Can You Have too Much Optimism? Learn About the Danger Zone
My husband had misgiving about his new customer. His gut instinct told him not to trust him. But I was optimistic. This customer was talking about big projects that would provide a lot of work and income for my husband’s machine shop business.
So he took on his first big project with this new guy. After delivering the parts, he waited to get paid. The terms were net 30 days. A few weeks after it was overdue, he called. They apologized for not paying. Still, no check came. . .
This was a great reminder to me that I can be too optimistic and it’s important to trust our gut instincts. Barbara Fredrickson’s positivity ratio (= the number of positive experiences / the number of negative experiences) suggests that a ratio above 9 can put us in the danger zone. This ratio represents both our external experiences and the internal experiences we create with our thinking.
The idea of too many internal positive experiences didn’t make sense to me at first. Until I started running into examples like –
- I’m sure the roads aren’t too icy! Let’s go out. We’ll be fine.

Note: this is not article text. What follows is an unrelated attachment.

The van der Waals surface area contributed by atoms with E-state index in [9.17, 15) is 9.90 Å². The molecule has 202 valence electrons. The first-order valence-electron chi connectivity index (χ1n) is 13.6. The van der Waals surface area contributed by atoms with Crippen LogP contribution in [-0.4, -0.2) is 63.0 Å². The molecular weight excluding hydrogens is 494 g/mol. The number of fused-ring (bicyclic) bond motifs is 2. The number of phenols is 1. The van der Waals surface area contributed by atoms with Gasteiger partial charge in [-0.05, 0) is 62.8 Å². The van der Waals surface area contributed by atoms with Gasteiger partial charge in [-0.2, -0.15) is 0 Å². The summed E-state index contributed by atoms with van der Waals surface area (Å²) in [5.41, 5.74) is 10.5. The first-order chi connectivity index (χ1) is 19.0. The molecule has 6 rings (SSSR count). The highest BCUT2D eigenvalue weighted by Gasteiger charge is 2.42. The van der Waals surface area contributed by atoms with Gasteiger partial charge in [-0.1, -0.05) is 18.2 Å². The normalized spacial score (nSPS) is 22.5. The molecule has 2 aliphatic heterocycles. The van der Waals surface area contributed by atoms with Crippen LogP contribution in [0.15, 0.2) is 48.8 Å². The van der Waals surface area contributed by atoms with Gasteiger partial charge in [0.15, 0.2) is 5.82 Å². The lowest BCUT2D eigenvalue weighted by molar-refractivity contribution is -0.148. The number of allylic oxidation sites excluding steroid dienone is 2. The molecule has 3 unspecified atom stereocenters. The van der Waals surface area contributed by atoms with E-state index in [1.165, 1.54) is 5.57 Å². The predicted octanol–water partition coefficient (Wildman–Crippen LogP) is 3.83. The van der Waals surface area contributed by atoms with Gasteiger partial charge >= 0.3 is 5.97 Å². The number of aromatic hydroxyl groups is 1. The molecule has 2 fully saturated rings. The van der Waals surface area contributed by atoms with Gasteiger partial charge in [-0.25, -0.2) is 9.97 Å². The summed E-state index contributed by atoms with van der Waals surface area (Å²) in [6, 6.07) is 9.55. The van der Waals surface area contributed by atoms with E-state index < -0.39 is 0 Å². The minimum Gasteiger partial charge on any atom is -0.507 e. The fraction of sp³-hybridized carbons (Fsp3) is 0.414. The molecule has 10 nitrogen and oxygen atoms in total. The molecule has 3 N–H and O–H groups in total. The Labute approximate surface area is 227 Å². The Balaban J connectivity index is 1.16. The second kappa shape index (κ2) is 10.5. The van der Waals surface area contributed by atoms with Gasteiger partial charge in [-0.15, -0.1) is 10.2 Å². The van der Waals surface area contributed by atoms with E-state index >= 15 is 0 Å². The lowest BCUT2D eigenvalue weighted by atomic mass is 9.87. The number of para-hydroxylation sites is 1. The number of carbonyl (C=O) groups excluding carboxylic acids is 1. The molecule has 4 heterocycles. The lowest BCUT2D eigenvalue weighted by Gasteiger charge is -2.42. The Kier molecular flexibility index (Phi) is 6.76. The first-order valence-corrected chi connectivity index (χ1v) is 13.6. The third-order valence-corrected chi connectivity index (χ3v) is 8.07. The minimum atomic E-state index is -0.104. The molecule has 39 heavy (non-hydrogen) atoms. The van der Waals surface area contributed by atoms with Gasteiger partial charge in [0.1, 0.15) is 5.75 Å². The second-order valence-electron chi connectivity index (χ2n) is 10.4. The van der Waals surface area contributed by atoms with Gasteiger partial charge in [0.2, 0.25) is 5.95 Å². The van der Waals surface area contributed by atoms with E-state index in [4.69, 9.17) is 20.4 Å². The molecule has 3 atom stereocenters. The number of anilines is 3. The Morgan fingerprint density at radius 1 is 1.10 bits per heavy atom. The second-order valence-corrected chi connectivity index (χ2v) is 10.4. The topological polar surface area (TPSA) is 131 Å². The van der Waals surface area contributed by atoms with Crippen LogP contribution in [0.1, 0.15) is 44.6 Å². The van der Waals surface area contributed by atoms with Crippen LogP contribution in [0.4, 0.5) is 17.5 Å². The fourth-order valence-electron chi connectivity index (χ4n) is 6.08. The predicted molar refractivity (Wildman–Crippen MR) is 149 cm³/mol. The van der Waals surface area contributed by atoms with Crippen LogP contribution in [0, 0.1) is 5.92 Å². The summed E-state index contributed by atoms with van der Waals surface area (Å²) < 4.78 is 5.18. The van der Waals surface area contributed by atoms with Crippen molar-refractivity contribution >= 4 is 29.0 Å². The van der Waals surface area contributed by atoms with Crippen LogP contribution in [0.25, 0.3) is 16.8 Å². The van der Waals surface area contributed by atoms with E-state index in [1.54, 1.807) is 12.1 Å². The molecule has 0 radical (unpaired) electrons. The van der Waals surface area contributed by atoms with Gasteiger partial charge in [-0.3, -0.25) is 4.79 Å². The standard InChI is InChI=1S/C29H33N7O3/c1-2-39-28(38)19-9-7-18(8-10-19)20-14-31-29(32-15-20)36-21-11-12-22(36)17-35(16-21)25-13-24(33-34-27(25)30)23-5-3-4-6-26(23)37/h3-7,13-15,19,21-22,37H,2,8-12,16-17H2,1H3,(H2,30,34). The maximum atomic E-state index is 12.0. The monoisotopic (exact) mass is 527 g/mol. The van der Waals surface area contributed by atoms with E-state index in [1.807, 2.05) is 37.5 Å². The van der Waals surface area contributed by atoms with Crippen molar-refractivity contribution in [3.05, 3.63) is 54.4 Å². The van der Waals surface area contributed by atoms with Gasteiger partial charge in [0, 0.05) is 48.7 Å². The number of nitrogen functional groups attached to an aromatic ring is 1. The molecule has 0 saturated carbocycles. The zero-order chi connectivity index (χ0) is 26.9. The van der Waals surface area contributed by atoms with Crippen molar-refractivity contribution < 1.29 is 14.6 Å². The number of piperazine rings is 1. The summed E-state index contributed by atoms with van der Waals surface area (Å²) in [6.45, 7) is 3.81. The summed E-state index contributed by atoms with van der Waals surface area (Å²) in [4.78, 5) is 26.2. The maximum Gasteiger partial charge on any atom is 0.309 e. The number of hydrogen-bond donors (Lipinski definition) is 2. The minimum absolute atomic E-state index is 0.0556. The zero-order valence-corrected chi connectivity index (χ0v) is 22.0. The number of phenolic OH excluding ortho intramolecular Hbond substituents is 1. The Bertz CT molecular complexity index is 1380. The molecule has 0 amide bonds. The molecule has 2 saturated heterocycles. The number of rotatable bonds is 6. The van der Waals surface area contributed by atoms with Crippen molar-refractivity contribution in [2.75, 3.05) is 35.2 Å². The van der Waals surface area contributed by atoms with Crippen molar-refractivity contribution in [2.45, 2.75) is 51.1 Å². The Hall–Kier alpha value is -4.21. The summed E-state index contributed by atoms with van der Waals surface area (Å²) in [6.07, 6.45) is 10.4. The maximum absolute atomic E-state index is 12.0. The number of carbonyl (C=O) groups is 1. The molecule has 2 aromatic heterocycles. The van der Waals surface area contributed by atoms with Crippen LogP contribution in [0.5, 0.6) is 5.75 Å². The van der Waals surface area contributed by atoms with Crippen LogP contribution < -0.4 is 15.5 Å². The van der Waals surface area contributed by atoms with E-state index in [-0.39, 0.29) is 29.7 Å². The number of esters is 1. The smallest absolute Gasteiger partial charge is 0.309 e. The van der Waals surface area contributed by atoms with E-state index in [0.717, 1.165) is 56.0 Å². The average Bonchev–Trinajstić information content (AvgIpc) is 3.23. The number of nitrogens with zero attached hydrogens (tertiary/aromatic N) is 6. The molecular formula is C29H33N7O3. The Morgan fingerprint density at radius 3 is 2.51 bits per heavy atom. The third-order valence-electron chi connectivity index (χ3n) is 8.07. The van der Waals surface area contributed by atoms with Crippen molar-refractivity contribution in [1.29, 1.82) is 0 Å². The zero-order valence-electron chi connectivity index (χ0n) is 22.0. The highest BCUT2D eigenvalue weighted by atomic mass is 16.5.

- I’m in a hurry so I need to drive fast. I don’t think I’ll get a speeding ticket or get in an accident.
- I don’t like to floss. I’m not worried about getting cavities.
- My friend said this is a good investment. I don’t need to do any research on it.
It’s such a valuable reminder that negative emotions do serve a purpose. They are meant to warn us of danger or problems that require awareness and possibly action on our part. The issue is that we can get stuck replaying and ruminating on these warnings beyond their ability to be helpful. AND we can get stuck replaying past problems that we can’t change or future worries that may never happen.
Most of us need to increase our positivity ratio by creating more positive internal experiences so we can get above a ratio of 3 (considered the beginning of the flourishing zone). This could be increasing our optimism, focusing on the good in our day, remembering positive memories, or thinking about something in the future we’re looking forward to. But it’s good to remember that negative emotions like worry and pessimism can be helpful if we use them as a warning. This week, see if you can remember to use your worry, frustration, and stress as a sign that you may need to take action instead of getting stuck in them.
By the way, it took months, but eventually, my husband’s customer did pay. The next time this customer approached him to do more work, he said, “No thanks!”